History | War and Memory in the 20th Century
J301 | 11998 | Bucur-Deckard

Above class reserved for teacher certification Social Studies
Enrollment in other Education courses required.
Contact Dorothy Slota, Education 1064 for online authorization and
Above class COLL intensive writing section

How is life in the present shaped by our understanding about violent
events in the twentieth century?  How is this understanding impacted
by the living memory of those who lived through World War II?  How
does the abundance of memoirs, journals, letters, personally shared
stories, monuments, commemorations (e.g., Veterans Day, Memorial
Day), documentaries, and artistic/fictional accounts affect how we
relate to World War I and World War II?  And how are these artifacts
relevant for how teachers can make the wars of the twentieth century
meaningful and relevant to new generations of students?

These questions will drive our examination over the semester of how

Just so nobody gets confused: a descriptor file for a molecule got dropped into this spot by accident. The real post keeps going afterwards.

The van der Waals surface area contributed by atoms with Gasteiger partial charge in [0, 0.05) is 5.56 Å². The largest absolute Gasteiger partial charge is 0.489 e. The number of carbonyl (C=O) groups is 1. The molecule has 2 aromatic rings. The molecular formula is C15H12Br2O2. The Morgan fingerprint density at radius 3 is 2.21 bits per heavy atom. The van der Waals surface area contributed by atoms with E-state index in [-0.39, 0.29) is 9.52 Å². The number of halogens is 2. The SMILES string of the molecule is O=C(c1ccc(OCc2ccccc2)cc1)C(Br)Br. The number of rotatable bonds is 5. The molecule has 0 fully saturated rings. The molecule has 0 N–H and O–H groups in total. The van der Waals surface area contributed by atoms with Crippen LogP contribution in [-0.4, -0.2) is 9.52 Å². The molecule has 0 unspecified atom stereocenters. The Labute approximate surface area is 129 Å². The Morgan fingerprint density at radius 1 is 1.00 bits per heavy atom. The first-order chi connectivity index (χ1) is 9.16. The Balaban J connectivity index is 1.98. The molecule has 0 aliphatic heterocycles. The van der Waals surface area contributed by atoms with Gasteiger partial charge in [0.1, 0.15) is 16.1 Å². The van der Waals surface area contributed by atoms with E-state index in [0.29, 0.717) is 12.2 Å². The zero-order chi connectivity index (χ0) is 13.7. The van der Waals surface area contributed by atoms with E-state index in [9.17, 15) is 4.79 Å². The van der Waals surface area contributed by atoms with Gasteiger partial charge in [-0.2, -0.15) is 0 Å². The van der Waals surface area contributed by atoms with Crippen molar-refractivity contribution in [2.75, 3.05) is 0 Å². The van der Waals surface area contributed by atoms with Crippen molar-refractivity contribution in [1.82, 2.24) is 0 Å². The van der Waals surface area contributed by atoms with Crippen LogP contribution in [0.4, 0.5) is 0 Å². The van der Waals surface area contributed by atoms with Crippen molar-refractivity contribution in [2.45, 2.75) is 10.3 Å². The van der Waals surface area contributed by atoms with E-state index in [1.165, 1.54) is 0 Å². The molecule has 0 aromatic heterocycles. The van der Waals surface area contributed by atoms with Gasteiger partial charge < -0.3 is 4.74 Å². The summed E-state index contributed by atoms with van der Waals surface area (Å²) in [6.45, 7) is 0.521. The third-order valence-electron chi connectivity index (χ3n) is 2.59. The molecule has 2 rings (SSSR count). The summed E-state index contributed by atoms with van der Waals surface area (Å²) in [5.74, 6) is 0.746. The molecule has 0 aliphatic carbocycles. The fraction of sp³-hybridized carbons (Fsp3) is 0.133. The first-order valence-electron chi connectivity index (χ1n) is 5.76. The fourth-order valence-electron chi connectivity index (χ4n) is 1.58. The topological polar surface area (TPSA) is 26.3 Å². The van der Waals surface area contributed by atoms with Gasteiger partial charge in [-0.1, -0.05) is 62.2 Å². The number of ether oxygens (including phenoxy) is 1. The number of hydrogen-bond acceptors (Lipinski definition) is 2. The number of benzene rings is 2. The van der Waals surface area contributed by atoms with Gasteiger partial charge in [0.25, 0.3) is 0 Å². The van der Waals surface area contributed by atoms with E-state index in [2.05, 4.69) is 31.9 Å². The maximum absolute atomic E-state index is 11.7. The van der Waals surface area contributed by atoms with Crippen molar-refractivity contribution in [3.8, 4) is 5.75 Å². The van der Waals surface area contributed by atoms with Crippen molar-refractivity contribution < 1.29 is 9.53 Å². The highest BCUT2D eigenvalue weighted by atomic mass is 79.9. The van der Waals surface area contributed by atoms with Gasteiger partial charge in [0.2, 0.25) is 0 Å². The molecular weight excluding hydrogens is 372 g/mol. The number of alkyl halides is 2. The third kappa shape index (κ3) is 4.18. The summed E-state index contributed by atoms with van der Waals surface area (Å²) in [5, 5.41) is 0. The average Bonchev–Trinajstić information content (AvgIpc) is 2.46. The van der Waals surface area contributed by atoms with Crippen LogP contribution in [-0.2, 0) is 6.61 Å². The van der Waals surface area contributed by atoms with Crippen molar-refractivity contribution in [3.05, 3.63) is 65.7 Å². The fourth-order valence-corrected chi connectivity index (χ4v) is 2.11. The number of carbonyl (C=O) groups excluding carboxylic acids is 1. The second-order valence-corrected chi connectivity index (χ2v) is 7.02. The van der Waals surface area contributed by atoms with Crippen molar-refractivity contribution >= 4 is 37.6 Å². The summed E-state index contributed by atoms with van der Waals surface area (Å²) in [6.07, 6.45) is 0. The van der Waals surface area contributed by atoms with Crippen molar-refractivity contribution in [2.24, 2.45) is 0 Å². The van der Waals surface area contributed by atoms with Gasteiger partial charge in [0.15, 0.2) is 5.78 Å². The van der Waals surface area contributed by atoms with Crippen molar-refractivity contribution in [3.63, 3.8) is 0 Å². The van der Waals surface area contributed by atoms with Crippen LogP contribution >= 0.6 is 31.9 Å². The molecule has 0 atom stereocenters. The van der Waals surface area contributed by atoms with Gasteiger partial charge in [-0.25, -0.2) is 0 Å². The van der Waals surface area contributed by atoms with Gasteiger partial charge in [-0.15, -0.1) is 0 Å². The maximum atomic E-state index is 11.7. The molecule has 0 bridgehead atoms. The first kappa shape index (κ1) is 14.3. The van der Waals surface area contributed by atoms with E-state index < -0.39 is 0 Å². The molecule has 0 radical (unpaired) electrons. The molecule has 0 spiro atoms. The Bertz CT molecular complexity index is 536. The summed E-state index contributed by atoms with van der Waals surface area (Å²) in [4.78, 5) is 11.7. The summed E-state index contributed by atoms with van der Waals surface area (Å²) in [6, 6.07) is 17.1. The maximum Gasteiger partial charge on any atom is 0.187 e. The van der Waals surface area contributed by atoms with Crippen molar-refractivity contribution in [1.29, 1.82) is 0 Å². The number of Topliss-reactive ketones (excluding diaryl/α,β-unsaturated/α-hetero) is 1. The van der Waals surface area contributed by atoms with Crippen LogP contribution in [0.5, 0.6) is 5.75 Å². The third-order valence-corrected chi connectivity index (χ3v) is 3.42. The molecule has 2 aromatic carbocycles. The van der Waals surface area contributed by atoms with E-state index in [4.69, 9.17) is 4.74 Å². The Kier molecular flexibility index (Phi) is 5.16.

knowledge about the past is framed by memory, with a focus on the
two world wars and geographically on Europe.  We will examine
journals, memoirs, film, art, monuments, commemorative events, and
historical narratives about the experience and meaning of total war
both between 1914-1918 and also 1939-1945, and we will consider
together the important differences in how understanding these events
is shaped by the genre of representing the past.  In addition to
better understanding what these events have come to mean today in
our ‘collective memory’, this course will also invite students to
consider what remembering and forgetting in a commemorative and
historical sense mean for our values as a society at the beginning
of the 21st century.

Readings:  We will read several articles (2-3)/week along with
primary sources and selections from the existing textbooks that deal
with these topics.

Requirements:  Students will have to participate in class discussion
informally and by submitting readings responses; they will also have
to engage in critical examination of the primary sources (memoirs,
films, art) and the historical narratives we will read together.  In
addition, they will have to a prepare lesson plan, webpage design
for a course or research project, or a research paper.